A Day in the Life of Our Water

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Written by: Cora Kammeyer

Every morning when you wake up, go to the bathroom and turn on the faucet to brush your teeth, water comes out. Right away, every time. That is pretty amazing if you stop to think about it. Have you considered the journey that water took to get to you? In many cases, it has traveled hundreds of miles to arrive at your tap. Let’s consider our water here at WaterSmart HQ in San Francisco as an example. When Dave goes to the sink to fill up the pot to make coffee in the morning, where does that water come from? What does a day in the life of our water look like?

In our case, the day starts out in the beautiful Tuolumne Meadows, in Yosemite National Park. Water flows lazily down the Tuolumne River, gaining speed as it dips down into Hetch Hetchy Valley. It stops short in Hetch Hetchy Reservoir, its path impeded by the 430-foot high concrete blockade that is O’Shaughnessy Dam. The water will rest in the reservoir until it is eventually released into the Hetch Hetchy Aqueduct, and continues its journey westward. The water in the Aqueduct will take a tangent to circulate through two hydropower plants on its way, Kirkwood Powerhouse and Moccasin Powerhouse. There it will generate up to 200,000 kilowatt-hours of electricity every day, energy that will be fed into the grid serving all of the Bay Area.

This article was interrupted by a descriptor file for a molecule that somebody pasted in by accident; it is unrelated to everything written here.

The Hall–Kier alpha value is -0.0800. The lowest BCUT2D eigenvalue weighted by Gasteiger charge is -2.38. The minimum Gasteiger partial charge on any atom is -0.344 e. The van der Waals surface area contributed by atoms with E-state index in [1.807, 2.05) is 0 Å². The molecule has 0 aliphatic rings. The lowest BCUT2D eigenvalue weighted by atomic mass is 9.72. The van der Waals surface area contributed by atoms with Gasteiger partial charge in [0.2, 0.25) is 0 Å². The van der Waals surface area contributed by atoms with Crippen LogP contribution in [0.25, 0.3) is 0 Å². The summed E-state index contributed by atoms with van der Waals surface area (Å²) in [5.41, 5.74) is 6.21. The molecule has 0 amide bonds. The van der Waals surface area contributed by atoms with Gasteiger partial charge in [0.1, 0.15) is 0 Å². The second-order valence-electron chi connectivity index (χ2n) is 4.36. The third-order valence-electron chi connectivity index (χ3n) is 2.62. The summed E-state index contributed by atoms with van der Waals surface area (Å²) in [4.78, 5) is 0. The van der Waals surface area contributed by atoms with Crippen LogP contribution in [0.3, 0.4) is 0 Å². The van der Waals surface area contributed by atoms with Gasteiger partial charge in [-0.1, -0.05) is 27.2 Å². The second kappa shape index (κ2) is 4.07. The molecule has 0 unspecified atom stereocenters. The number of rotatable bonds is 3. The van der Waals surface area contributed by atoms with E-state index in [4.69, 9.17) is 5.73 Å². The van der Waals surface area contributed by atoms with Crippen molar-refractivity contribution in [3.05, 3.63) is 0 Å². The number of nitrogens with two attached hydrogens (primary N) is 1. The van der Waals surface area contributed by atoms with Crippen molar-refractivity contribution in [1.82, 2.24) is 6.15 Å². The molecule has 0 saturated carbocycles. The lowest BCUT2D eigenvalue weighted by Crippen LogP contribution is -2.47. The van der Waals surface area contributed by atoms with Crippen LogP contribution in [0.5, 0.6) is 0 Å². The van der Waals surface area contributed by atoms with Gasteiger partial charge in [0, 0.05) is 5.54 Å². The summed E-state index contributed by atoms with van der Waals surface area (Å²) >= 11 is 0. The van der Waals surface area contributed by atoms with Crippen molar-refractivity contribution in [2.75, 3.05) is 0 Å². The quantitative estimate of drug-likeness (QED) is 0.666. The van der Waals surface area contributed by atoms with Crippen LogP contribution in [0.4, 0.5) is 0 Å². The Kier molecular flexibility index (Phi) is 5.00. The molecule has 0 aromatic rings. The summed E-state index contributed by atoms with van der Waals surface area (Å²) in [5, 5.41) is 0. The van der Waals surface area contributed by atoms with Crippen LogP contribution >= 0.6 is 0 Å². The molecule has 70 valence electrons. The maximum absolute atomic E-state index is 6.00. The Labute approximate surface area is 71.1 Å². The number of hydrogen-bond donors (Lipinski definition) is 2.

After performing that service, the water is tunneled west under the San Francisco Bay and then north up the Peninsula to the City, its flow completely powered by gravity. The water then gets cleaned, treated and fluoridated before being piped right to our tap here at 20 California, having taken a 160-mile journey to get to us. That’s a day in the life of our water, and the water of 2.6 million other people living in the Bay Area. What does a day in the life of your water look like?

Hetch Hetchy System

Did you know? source Hetch Hetchy water

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